Be The Face Of Change

The faces here represent the nearly 24 million Americans living with diabetes every day of their lives. Every person has their own story of how they have embraced change and taken charge of their diabetes and their life.

ABOUT DIABETES

When your body doesn’t make enough insulin or when your body prevents the insulin you do produce from working properly, you have diabetes.

When you have diabetes you need to take steps to help your body keep the insulin/glucose balance.

Keeping your blood glucose (blood sugar) levels as close to the normal range as possible is recommended. It’s important to monitor your blood glucose numbers and know your goals. Diabetes experts recommend that people with diabetes keep their blood glucose levels between 90 and 130 mg/dL before a meal and less than 180 mg/dL two hours after a meal.

Your personal goals may need to be adjusted to match your situation. You and your diabetes-care team will determine your blood glucose goals.

Type 1 diabetes

People with type 1 diabetes do not produce insulin and must take it on a daily basis. Previously called juvenile diabetes, this form of the disease usually affects children and young adults. People with type 1 diabetes must have insulin delivered by injection or a pump.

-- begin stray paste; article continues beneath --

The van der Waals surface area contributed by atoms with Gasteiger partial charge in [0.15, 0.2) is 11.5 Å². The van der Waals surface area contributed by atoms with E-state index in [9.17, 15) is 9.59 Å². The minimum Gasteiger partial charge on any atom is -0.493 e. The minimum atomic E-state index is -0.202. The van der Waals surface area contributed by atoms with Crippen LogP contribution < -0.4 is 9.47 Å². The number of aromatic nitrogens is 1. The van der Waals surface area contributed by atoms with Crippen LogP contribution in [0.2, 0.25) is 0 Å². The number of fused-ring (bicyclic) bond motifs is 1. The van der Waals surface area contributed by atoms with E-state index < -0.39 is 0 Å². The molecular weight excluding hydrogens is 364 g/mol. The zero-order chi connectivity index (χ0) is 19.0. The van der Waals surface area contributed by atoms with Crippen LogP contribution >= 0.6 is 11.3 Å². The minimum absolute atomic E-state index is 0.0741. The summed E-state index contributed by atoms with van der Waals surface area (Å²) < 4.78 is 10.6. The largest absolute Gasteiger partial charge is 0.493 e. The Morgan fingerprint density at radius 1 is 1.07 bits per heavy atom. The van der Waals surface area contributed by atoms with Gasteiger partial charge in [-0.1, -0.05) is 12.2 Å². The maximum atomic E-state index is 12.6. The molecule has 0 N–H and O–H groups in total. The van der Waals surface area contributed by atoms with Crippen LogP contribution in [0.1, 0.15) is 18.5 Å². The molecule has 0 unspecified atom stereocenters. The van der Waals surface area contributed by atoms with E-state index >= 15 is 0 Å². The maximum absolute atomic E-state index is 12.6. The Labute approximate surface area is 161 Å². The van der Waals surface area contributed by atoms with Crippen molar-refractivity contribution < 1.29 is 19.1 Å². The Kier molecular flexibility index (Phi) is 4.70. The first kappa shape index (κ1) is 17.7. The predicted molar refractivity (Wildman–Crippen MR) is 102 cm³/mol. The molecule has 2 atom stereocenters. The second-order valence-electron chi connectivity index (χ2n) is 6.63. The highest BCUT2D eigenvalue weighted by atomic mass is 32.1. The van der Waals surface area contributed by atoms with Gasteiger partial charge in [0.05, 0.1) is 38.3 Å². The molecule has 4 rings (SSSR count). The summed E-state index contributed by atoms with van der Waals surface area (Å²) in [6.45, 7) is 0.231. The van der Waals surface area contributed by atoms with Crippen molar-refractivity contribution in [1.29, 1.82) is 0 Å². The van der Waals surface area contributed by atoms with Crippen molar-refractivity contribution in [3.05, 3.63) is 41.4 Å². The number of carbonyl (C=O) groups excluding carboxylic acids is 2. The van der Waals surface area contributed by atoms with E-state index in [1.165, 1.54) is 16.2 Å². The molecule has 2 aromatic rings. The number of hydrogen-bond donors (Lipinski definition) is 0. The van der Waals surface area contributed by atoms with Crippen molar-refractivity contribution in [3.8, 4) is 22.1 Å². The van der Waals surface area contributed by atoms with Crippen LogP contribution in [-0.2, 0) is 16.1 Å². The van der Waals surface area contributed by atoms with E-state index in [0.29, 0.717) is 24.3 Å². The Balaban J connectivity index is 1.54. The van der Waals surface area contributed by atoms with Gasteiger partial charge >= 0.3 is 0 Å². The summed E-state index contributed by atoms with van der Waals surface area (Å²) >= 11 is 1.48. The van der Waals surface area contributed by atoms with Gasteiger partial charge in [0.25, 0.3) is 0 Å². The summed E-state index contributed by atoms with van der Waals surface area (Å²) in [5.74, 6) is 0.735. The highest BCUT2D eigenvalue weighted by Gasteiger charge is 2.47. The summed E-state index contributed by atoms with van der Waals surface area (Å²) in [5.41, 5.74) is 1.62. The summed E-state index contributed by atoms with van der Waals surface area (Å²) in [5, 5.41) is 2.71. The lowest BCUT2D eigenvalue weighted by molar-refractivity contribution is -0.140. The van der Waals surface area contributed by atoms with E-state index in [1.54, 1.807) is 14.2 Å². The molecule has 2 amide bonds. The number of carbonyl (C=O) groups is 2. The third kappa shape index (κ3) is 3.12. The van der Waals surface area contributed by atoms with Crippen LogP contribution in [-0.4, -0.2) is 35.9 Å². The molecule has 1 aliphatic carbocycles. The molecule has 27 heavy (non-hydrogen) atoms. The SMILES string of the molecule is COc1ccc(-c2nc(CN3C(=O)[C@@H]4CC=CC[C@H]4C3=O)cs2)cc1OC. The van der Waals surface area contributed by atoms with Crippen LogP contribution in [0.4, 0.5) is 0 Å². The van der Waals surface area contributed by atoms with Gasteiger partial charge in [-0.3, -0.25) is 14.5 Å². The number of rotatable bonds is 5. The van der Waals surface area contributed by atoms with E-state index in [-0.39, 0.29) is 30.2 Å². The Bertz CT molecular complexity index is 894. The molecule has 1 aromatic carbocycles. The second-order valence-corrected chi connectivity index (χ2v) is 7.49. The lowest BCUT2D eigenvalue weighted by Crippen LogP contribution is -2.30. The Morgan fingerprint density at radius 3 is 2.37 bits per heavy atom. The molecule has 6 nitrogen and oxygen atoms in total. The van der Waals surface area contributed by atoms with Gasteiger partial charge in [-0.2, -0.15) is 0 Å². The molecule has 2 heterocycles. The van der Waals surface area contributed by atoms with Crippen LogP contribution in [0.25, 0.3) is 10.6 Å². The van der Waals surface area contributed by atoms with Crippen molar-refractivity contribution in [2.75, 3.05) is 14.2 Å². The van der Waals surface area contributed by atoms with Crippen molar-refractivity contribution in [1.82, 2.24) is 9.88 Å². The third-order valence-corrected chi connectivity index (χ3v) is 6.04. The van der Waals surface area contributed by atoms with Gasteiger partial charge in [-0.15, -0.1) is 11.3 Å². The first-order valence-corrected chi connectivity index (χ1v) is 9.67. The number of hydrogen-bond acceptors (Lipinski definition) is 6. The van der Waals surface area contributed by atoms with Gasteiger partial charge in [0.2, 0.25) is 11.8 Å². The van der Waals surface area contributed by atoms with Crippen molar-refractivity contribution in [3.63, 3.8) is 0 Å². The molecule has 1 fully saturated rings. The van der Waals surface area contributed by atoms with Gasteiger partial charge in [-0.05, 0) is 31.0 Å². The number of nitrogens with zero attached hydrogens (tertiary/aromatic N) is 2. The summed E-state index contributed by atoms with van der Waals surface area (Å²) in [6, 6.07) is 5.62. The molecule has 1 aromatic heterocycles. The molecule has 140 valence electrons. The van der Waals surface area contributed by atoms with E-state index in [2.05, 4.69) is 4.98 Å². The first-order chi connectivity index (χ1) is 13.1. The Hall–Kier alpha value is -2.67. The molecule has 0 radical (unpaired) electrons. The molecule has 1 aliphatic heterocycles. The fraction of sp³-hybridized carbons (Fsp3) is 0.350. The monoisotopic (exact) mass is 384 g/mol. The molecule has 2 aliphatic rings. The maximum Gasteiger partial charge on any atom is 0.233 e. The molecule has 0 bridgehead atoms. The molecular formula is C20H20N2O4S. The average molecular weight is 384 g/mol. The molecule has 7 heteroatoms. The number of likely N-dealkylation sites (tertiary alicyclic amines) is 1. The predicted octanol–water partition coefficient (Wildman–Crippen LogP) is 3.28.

Type 2 diabetes

In type 2 diabetes, the body makes some insulin but not enough. Or, the body prevents the insulin produced from working properly. Type 2 diabetes is more common in overweight and older adults, but it is also becoming more common in young people and adolescents – even children. Some groups, such as African Americans, Latinos, Native Americans, and Asian Americans/Pacific Islanders are at higher risk for developing type 2 diabetes than others.

Type 2 diabetes is a progressive disease

At first, some people with diabetes can manage their diabetes with meal planning and physical activity, but most will need to take medication. Diabetes pills can help some people manage their diabetes for a while. However, over time, pills may not remain effective. Eventually, most people with type 2 diabetes may need to take insulin to maintain blood glucose control. Your health care provider will help you develop a diabetes-care plan that is right for you.